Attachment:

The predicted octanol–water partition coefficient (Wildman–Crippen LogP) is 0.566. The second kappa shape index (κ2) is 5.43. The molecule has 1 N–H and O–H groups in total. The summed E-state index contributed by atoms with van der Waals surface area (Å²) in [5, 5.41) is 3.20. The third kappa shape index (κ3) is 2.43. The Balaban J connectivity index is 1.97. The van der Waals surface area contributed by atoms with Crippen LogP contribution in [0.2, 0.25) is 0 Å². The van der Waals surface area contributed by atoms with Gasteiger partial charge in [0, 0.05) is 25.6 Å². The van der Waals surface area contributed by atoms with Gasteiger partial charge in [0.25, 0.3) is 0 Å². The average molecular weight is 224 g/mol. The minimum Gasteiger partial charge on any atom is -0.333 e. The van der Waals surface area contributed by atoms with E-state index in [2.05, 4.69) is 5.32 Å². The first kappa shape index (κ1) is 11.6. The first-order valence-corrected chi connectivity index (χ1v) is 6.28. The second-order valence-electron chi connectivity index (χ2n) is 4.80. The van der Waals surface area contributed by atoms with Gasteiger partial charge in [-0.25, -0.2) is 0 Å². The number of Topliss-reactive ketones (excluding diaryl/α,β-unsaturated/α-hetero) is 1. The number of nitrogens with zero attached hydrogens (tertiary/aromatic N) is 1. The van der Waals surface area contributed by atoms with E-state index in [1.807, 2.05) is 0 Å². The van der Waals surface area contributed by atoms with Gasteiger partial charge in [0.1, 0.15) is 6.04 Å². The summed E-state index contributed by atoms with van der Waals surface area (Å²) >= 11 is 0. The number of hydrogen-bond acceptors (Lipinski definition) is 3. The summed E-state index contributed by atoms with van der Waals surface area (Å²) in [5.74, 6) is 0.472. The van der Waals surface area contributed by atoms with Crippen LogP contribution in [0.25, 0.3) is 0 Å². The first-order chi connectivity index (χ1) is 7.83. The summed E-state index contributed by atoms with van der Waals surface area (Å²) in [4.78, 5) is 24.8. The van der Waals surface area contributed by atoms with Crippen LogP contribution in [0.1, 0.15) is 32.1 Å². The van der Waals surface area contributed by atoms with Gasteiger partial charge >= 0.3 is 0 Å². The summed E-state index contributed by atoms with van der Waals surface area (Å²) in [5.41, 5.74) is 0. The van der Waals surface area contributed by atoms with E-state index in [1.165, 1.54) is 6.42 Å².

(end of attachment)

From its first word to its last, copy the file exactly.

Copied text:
The predicted octanol–water partition coefficient (Wildman–Crippen LogP) is 0.566. The second kappa shape index (κ2) is 5.43. The molecule has 1 N–H and O–H groups in total. The summed E-state index contributed by atoms with van der Waals surface area (Å²) in [5, 5.41) is 3.20. The third kappa shape index (κ3) is 2.43. The Balaban J connectivity index is 1.97. The van der Waals surface area contributed by atoms with Crippen LogP contribution in [0.2, 0.25) is 0 Å². The van der Waals surface area contributed by atoms with Gasteiger partial charge in [0, 0.05) is 25.6 Å². The van der Waals surface area contributed by atoms with Gasteiger partial charge in [0.25, 0.3) is 0 Å². The average molecular weight is 224 g/mol. The minimum Gasteiger partial charge on any atom is -0.333 e. The van der Waals surface area contributed by atoms with E-state index in [2.05, 4.69) is 5.32 Å². The first kappa shape index (κ1) is 11.6. The first-order valence-corrected chi connectivity index (χ1v) is 6.28. The second-order valence-electron chi connectivity index (χ2n) is 4.80. The van der Waals surface area contributed by atoms with Gasteiger partial charge in [-0.25, -0.2) is 0 Å². The number of Topliss-reactive ketones (excluding diaryl/α,β-unsaturated/α-hetero) is 1. The number of nitrogens with zero attached hydrogens (tertiary/aromatic N) is 1. The van der Waals surface area contributed by atoms with E-state index in [1.807, 2.05) is 0 Å². The van der Waals surface area contributed by atoms with Gasteiger partial charge in [0.1, 0.15) is 6.04 Å². The summed E-state index contributed by atoms with van der Waals surface area (Å²) >= 11 is 0. The number of hydrogen-bond acceptors (Lipinski definition) is 3. The summed E-state index contributed by atoms with van der Waals surface area (Å²) in [5.74, 6) is 0.472. The van der Waals surface area contributed by atoms with Crippen LogP contribution in [0.25, 0.3) is 0 Å². The first-order chi connectivity index (χ1) is 7.83. The summed E-state index contributed by atoms with van der Waals surface area (Å²) in [4.78, 5) is 24.8. The van der Waals surface area contributed by atoms with Crippen LogP contribution in [0.1, 0.15) is 32.1 Å². The van der Waals surface area contributed by atoms with Gasteiger partial charge >= 0.3 is 0 Å². The summed E-state index contributed by atoms with van der Waals surface area (Å²) in [5.41, 5.74) is 0. The van der Waals surface area contributed by atoms with E-state index in [1.165, 1.54) is 6.42 Å².